For a Veteran Who Lost Everything

For a veteran who lost everything, a new home, provided by Carrfour Supportive Housing, offers new beginnings.


Brian Olesen has safe, stable housing today – in an apartment that he calls “unbelievable.” But it hasn’t always been that way for this formerly homeless veteran.

For Olesen, like so many others who have struggled with homelessness, losing nearly everything was less of a sudden explosion and more like a “drip, drip, drip.” He served as a rescue medic in the U.S. Air Force from 1976 to 1984 and was a former gymnast, springboard diver and trick water skier. In the military, he rescued countless others. Out of the military, he found it hard to save himself, as he tried to navigate the many obstacles of his civilian life.

Today, at 62, Olesen is proof that veterans’ homelessness is a problem that can be overcome. He lives in a fully furnished studio apartment at Karis Village, an 88-unit community in Goulds, Fla., in Miami-Dade County, which opened in March 2018. Half of its apartments were set aside for at-risk veterans transitioning from homelessness.

Karis Village was developed by Carrfour Supportive Housing, with the help of an $8 million construction loan and $25 million in Low- Income Housing Tax Credits (LIHTC) purchased by Capital One. “Our intent when we were designing Karis Village was to really focus on the homeless vets in our community,” said Carrfour’s President and CEO Stephanie Berman-Eisenberg. “We’ve prioritized vets the past few years in order to help end veterans’ homelessness here in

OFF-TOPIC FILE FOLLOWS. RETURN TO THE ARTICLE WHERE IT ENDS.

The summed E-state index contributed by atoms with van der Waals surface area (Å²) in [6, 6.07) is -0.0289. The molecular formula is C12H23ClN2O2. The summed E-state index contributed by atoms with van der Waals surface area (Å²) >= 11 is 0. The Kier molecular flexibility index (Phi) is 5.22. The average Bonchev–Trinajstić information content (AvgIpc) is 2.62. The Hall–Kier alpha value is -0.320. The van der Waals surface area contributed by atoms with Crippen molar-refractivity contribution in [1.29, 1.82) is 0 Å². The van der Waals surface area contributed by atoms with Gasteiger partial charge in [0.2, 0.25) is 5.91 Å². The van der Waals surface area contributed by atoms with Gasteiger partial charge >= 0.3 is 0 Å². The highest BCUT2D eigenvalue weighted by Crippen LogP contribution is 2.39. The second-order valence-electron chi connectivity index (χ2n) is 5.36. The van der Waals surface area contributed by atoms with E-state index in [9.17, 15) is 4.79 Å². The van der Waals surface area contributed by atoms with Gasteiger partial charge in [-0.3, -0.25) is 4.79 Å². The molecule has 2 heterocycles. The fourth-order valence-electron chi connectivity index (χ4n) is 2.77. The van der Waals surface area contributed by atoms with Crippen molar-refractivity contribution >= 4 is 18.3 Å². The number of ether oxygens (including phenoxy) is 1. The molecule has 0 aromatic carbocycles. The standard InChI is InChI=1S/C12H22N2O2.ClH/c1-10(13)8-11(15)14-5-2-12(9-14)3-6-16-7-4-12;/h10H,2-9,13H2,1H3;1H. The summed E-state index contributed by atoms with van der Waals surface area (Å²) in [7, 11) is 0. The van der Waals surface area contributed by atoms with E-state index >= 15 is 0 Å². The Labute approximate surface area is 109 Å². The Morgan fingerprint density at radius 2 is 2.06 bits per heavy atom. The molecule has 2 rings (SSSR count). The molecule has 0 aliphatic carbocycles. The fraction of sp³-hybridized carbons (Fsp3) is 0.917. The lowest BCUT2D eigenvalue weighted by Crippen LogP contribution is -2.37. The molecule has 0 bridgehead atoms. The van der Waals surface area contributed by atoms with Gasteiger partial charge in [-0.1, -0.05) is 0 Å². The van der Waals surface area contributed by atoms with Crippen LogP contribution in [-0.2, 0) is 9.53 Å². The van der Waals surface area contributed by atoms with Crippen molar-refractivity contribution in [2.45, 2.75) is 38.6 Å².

South Florida.”

Olesen became homeless in 2013 after hip replacement surgery left him unable to work, but he had struggled for some time. A divorced father, Olesen spent ten years sleeping on air mattresses and staying with friends. “I couldn’t afford my car, my apartment, and my child support – so I paid the child support,” he explained.

After his hip replacement, several evictions and the repossession of his car followed. He became homeless and struggled with alcohol addiction. Operation Sacred Trust, a Florida-based organization that works to improve housing stability for low-income veteran families, helped get Olesen into a transitional housing facility called Keystone Halls, where he lived for nearly a year.

Olesen’s story is a familiar one to Berman- Eisenberg. “Being able to come back [from military service] and resume your normal life is challenging,” she said. “Mental illness, physical disabilities...older vets, when they came back decades ago, none of these challenges were addressed. A lot of those unaddressed issues surfaced later.”

To help blunt the impact of these challenges, Capital One augmented its construction loan and LIHTC purchase with a $250,000 social purpose grant to Karis Village. Distributed over a ten-year period, funds support services designed to keep residents like Olesen healthy, active and in their new homes. For Olesen, the services he has most accessed take the form of counseling to help him navigate systems at Karis Village and the

U.S. Department of Veterans Affairs (VA). He also relies upon a full-time building manager that the Capital One grant makes possible.

At Karis Village, he feels he has the support that he needs. He describes the apartment itself in terms that frame it as transformational.

While the challenges associated with building affordable housing and successfully housing veterans can be daunting and complex, Olesen serves as proof that Capital One can make a difference.

“Karis Village saved me,” he said. “The whole point of the building is support. Anything I need, it is taken care of. Capital One gave a safe place for 88 people who would have been on the street.”